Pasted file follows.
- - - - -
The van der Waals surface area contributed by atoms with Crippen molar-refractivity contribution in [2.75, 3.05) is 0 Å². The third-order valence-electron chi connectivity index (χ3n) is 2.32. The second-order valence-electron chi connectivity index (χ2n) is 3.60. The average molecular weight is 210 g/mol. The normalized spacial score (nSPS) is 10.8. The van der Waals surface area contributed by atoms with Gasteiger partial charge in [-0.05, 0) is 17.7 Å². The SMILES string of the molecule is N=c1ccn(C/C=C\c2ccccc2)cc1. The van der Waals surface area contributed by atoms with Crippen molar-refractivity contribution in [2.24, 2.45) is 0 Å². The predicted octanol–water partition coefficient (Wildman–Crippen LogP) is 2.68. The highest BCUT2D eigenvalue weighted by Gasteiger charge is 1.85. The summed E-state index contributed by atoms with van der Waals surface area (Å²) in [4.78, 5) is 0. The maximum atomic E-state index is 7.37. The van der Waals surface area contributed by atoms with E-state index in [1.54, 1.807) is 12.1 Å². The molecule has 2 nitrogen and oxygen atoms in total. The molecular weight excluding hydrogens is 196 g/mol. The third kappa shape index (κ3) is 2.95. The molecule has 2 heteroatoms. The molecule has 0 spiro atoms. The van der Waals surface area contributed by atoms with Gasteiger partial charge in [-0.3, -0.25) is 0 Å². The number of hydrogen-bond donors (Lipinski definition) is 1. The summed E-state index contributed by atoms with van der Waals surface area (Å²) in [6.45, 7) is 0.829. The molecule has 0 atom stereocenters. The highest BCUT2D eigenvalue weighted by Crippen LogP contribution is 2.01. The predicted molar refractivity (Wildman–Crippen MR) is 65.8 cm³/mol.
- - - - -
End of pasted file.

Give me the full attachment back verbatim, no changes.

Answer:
The van der Waals surface area contributed by atoms with Crippen molar-refractivity contribution in [2.75, 3.05) is 0 Å². The third-order valence-electron chi connectivity index (χ3n) is 2.32. The second-order valence-electron chi connectivity index (χ2n) is 3.60. The average molecular weight is 210 g/mol. The normalized spacial score (nSPS) is 10.8. The van der Waals surface area contributed by atoms with Gasteiger partial charge in [-0.05, 0) is 17.7 Å². The SMILES string of the molecule is N=c1ccn(C/C=C\c2ccccc2)cc1. The van der Waals surface area contributed by atoms with Crippen molar-refractivity contribution in [2.24, 2.45) is 0 Å². The predicted octanol–water partition coefficient (Wildman–Crippen LogP) is 2.68. The highest BCUT2D eigenvalue weighted by Gasteiger charge is 1.85. The summed E-state index contributed by atoms with van der Waals surface area (Å²) in [4.78, 5) is 0. The maximum atomic E-state index is 7.37. The van der Waals surface area contributed by atoms with E-state index in [1.54, 1.807) is 12.1 Å². The molecule has 2 nitrogen and oxygen atoms in total. The molecular weight excluding hydrogens is 196 g/mol. The third kappa shape index (κ3) is 2.95. The molecule has 2 heteroatoms. The molecule has 0 spiro atoms. The van der Waals surface area contributed by atoms with Gasteiger partial charge in [-0.3, -0.25) is 0 Å². The number of hydrogen-bond donors (Lipinski definition) is 1. The summed E-state index contributed by atoms with van der Waals surface area (Å²) in [6.45, 7) is 0.829. The molecule has 0 atom stereocenters. The highest BCUT2D eigenvalue weighted by Crippen LogP contribution is 2.01. The predicted molar refractivity (Wildman–Crippen MR) is 65.8 cm³/mol.